Editor’s Note: This post has been updated for 2017.
High fidelity and Bluetooth generally won’t be found in the same sentence. And it’s still the exception rather than the rule — but the advent of AptX, an audio codec for Bluetooth that lets listeners stream CD-quality lossless tracks to their speakers wirelessly, has meant that renowned audiophile brands — and a few upstarts — are at last getting into the post-dock portable speaker game. Most new phones and tablets, especially Android ones, are AptX enabled. iOS devices are not, but that’s what AirPlay, which works over wi-fi and can stream lossless audio anyway, is for (and for iOS or Mac devices only).
Hi-fi Bluetooth speakers still take a backseat to a bonafide stereo system — and even your stereo you can be made AptX-compatible with a simple Mass Fidelity Bluetooth DAC ($250) — but you no longer have to go with a dock-based “wired” system to get great results in a portable package. Using a variety of music genres in lossless format from Tidal HiFi, we tested out 10 different speakers, keeping in mind they needed to be portable enough to take from room to room, with a few portable enough for taking on trips. All of them are AptX enabled, with some able to handle Airplay, too. We narrowed it down to five speakers we liked best, for different types of scenarios and needs.
Peachtree Audio Deepblue2
Best Stereo Replacement: It’s lacking in mainstream brand recognition, but that’s about it. The Deepblue2 is a classy, understated affair, offering up a five-driver system with two one-inch soft-dome tweeters, a pair of three-inch midrange drivers, and a six-inch bass driver in a separate sealed enclosure. It also taps five separate Class D amplifiers for a total of 440 watts, ensuring that it’ll fill even the largest of rooms. Bluetooth 4.0 and AptX support are included, as is a full-function IR remote. At 13.5 pounds, it isn’t the most mobile of devices, but stereos rarely need to be relocated.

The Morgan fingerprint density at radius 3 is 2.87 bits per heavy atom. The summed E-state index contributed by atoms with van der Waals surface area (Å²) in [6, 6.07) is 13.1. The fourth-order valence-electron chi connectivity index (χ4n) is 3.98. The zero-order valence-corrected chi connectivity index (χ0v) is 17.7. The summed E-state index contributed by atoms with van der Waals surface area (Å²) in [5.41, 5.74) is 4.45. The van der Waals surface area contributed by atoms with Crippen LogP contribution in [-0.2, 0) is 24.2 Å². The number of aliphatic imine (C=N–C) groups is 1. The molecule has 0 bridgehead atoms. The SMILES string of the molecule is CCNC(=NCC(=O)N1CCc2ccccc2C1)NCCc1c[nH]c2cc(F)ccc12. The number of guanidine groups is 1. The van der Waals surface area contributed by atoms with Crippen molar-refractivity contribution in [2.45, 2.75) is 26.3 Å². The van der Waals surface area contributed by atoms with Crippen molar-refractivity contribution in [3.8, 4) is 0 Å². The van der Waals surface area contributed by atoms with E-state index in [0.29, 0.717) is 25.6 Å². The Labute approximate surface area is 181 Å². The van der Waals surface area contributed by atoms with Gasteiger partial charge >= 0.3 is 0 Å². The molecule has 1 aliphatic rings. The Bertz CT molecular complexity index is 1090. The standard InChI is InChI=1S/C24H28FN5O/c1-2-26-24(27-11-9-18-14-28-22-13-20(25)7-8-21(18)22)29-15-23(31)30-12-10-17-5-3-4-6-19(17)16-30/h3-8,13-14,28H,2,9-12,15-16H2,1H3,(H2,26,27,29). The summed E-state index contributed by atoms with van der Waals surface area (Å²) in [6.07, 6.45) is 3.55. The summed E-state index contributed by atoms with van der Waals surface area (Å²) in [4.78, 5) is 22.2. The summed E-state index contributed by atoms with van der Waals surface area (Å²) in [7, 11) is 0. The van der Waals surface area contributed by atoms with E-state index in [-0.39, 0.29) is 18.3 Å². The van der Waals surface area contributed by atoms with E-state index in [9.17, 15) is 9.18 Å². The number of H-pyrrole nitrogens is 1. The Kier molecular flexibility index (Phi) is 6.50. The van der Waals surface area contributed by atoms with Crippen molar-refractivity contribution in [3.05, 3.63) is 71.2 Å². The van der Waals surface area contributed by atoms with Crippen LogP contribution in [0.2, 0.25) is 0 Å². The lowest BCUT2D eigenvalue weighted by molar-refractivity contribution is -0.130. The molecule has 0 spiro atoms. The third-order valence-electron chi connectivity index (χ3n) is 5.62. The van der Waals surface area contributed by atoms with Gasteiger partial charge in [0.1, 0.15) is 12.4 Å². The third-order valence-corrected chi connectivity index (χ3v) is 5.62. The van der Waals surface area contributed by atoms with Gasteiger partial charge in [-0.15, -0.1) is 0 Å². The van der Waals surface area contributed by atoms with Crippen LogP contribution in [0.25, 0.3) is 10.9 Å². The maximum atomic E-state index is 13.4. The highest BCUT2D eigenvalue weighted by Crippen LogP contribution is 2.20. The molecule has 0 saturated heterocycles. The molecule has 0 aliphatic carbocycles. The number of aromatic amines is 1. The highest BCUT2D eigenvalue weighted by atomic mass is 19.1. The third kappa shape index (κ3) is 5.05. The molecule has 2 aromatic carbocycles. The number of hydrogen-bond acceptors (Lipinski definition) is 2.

B&O BeoPlay A2
Best for Big Spaces: With a retro design and a leather carry strap reminiscent of a ’60s radio — seriously, this feels like it could have fallen of the set of an Ingmar Bergman domestic drama — the BeoPlay A2 from Danish speaker legend Bang & Olufsen looks stunning and distinctive. Its leather carrying strap makes it easy to tote around, but it also gives the speaker a bit of a handbag look, so it isn’t necessarily for all guys (but it might be okay for the whole family). Looks aside, the A2 provides surprisingly expansive sound in 360 degrees, thanks to speakers located on both the front and the back, making it ideal for camping or just a quiet soundtrack that fills your whole hotel room. Even at home, it can sometimes fool you into thinking it’s a bigger system, as on a recent listen to some Bach organ fugues during a nap — the sound was warm and cavernous, just like a concert hall or church (except it was my bedroom). It may look big from a distance, but the aluminum and polycarbonate body is surprisingly flat, making it easy to pack. Best of all, the A2 lasts up to 24 hours before needing to be recharged — though, in my experience, I’ve gone as long as two weeks of regular on-off use without recharging.
Bowers & Wilkins T7